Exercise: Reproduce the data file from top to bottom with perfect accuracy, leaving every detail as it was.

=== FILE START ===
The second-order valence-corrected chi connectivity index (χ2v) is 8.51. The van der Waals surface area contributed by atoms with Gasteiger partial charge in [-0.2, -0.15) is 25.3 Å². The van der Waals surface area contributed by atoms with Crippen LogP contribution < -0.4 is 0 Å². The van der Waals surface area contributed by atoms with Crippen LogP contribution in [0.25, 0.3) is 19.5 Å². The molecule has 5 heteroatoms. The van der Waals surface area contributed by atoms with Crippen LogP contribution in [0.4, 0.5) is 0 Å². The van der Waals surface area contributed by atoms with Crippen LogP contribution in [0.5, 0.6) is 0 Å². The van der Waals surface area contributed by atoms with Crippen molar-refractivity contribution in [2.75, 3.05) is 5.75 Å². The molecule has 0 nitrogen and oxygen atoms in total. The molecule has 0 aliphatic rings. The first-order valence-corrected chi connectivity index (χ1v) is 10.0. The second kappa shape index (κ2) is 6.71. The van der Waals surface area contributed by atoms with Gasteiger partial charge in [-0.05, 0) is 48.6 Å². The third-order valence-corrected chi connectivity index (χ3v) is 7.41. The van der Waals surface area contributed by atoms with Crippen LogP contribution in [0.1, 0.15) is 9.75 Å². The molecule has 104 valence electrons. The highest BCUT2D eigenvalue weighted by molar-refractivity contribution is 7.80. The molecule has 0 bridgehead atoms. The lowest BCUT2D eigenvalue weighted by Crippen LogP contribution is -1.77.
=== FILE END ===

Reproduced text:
The second-order valence-corrected chi connectivity index (χ2v) is 8.51. The van der Waals surface area contributed by atoms with Gasteiger partial charge in [-0.2, -0.15) is 25.3 Å². The van der Waals surface area contributed by atoms with Crippen LogP contribution < -0.4 is 0 Å². The van der Waals surface area contributed by atoms with Crippen LogP contribution in [0.25, 0.3) is 19.5 Å². The molecule has 5 heteroatoms. The van der Waals surface area contributed by atoms with Crippen LogP contribution in [0.4, 0.5) is 0 Å². The van der Waals surface area contributed by atoms with Crippen LogP contribution in [0.5, 0.6) is 0 Å². The van der Waals surface area contributed by atoms with Crippen molar-refractivity contribution in [2.75, 3.05) is 5.75 Å². The molecule has 0 nitrogen and oxygen atoms in total. The molecule has 0 aliphatic rings. The first-order valence-corrected chi connectivity index (χ1v) is 10.0. The second kappa shape index (κ2) is 6.71. The van der Waals surface area contributed by atoms with Gasteiger partial charge in [-0.05, 0) is 48.6 Å². The third-order valence-corrected chi connectivity index (χ3v) is 7.41. The van der Waals surface area contributed by atoms with Crippen LogP contribution in [0.1, 0.15) is 9.75 Å². The molecule has 104 valence electrons. The highest BCUT2D eigenvalue weighted by molar-refractivity contribution is 7.80. The molecule has 0 bridgehead atoms. The lowest BCUT2D eigenvalue weighted by Crippen LogP contribution is -1.77.